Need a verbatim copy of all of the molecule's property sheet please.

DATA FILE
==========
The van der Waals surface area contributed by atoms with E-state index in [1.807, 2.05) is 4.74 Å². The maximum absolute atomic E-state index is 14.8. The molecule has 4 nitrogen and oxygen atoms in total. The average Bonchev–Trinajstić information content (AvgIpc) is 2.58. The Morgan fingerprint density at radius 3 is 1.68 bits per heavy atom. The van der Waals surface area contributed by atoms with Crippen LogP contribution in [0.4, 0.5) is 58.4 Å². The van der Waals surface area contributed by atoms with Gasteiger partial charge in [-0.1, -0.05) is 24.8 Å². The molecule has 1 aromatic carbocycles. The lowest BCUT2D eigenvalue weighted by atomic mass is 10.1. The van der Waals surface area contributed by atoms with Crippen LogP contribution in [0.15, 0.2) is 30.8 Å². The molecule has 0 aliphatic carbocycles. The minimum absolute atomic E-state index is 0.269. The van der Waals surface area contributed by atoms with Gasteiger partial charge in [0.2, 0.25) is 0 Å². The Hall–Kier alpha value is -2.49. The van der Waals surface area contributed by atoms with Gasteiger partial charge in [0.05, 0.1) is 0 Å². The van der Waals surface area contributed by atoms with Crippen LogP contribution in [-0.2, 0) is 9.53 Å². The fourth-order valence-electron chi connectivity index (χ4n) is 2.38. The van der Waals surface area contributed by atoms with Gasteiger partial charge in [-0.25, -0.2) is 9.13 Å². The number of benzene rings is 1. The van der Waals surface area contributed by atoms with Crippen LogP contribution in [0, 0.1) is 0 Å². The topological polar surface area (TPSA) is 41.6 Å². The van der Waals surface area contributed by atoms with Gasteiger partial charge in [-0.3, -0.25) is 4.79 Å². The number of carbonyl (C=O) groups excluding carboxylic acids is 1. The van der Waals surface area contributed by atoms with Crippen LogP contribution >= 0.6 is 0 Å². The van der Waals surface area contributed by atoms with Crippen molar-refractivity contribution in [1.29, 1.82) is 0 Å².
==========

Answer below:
The van der Waals surface area contributed by atoms with E-state index in [1.807, 2.05) is 4.74 Å². The maximum absolute atomic E-state index is 14.8. The molecule has 4 nitrogen and oxygen atoms in total. The average Bonchev–Trinajstić information content (AvgIpc) is 2.58. The Morgan fingerprint density at radius 3 is 1.68 bits per heavy atom. The van der Waals surface area contributed by atoms with Crippen LogP contribution in [0.4, 0.5) is 58.4 Å². The van der Waals surface area contributed by atoms with Gasteiger partial charge in [-0.1, -0.05) is 24.8 Å². The molecule has 1 aromatic carbocycles. The lowest BCUT2D eigenvalue weighted by atomic mass is 10.1. The van der Waals surface area contributed by atoms with Crippen LogP contribution in [0.15, 0.2) is 30.8 Å². The molecule has 0 aliphatic carbocycles. The minimum absolute atomic E-state index is 0.269. The van der Waals surface area contributed by atoms with Gasteiger partial charge in [0.2, 0.25) is 0 Å². The Hall–Kier alpha value is -2.49. The van der Waals surface area contributed by atoms with Gasteiger partial charge in [0.05, 0.1) is 0 Å². The van der Waals surface area contributed by atoms with Crippen LogP contribution in [-0.2, 0) is 9.53 Å². The fourth-order valence-electron chi connectivity index (χ4n) is 2.38. The van der Waals surface area contributed by atoms with Gasteiger partial charge in [-0.25, -0.2) is 9.13 Å². The number of benzene rings is 1. The van der Waals surface area contributed by atoms with Crippen LogP contribution in [0, 0.1) is 0 Å². The topological polar surface area (TPSA) is 41.6 Å². The van der Waals surface area contributed by atoms with Gasteiger partial charge in [-0.3, -0.25) is 4.79 Å². The number of carbonyl (C=O) groups excluding carboxylic acids is 1. The van der Waals surface area contributed by atoms with Crippen LogP contribution >= 0.6 is 0 Å². The van der Waals surface area contributed by atoms with Crippen molar-refractivity contribution in [1.29, 1.82) is 0 Å².